I just read an intriguing article by New Yorker music critic Alex Ross, author of The Rest is Noise, entitled “Time to Show Our Appreciation for Classical Music.” The subtitle reads: “It’s one of the great ironies of the classical concert experience – the most explosive, exhilarating music is often greeted by total silence. Let our applause be heard, says Ross.
You should definitely read the whole article, which is in fact an edited version of a longer presentation (link given to the original in his article). But take a minute and think about our concert practices. Do you like things the way they are? What would it be like if a classical concert were more like a jazz concert, where the audience breaks out into appreciative applause after a solo? (what would you feel like if right after you did a sterling job with the Tchaik 5 solo there were a tsunami of applause?)
Ross tells us that the concert of Mozart’s time was innocent of the starched, funereal protocol of today’s concert. Wolfgang wrote to his father about the shouts of “Da capo” from the audience during the premiere of his “Paris” Symphony. But in the 19th century, things began to change; Ross cites examples of Schumann, Mendelssohn, and Wagner finding ways to minimize the “interruptions.” But he says that “mid-symphonic applause” continued into the beginning of the 20th century, until campaigns by the Big Conductors finally succeeded in stifling audience reaction.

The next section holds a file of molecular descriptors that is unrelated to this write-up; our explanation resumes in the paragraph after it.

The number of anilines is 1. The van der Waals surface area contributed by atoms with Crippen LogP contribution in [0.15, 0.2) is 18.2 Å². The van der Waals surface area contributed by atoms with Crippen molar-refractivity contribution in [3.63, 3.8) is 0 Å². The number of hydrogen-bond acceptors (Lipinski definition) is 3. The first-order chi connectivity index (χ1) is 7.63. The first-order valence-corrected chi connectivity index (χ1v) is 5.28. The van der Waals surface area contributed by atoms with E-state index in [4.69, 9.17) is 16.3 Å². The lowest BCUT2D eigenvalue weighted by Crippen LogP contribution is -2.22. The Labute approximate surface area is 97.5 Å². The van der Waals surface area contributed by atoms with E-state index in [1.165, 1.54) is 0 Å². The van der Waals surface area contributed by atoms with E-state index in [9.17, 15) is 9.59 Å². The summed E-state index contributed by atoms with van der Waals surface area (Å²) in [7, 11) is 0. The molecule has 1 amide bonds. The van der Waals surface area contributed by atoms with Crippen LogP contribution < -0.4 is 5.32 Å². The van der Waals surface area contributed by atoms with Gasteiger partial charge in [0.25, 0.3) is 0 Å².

The author leaves us with some tantalizing thoughts about what classical music might be on both sides of the baton. Some say that there is “too little give and take between performers and audiences;” performers show little movement or emotion, and audiences are still and passive (bored?). Concerts, as high quality as they are, somehow lack something for many.
Great quotes from Ross: “Perhaps concerts should be more old-fashioned – more local, communal. Institutions might work on strengthening the bond between performer and public; remarks beforehand, gatherings afterward, and, certainly, a relaxation of the Rule [of no applause during the piece or between movements].” ” dream of the concert hall becoming a more vital, unpredictable environment, in thrall to the wildly diverse personalities of composers and performers alike. … Music should be a place where our expectations are shattered.”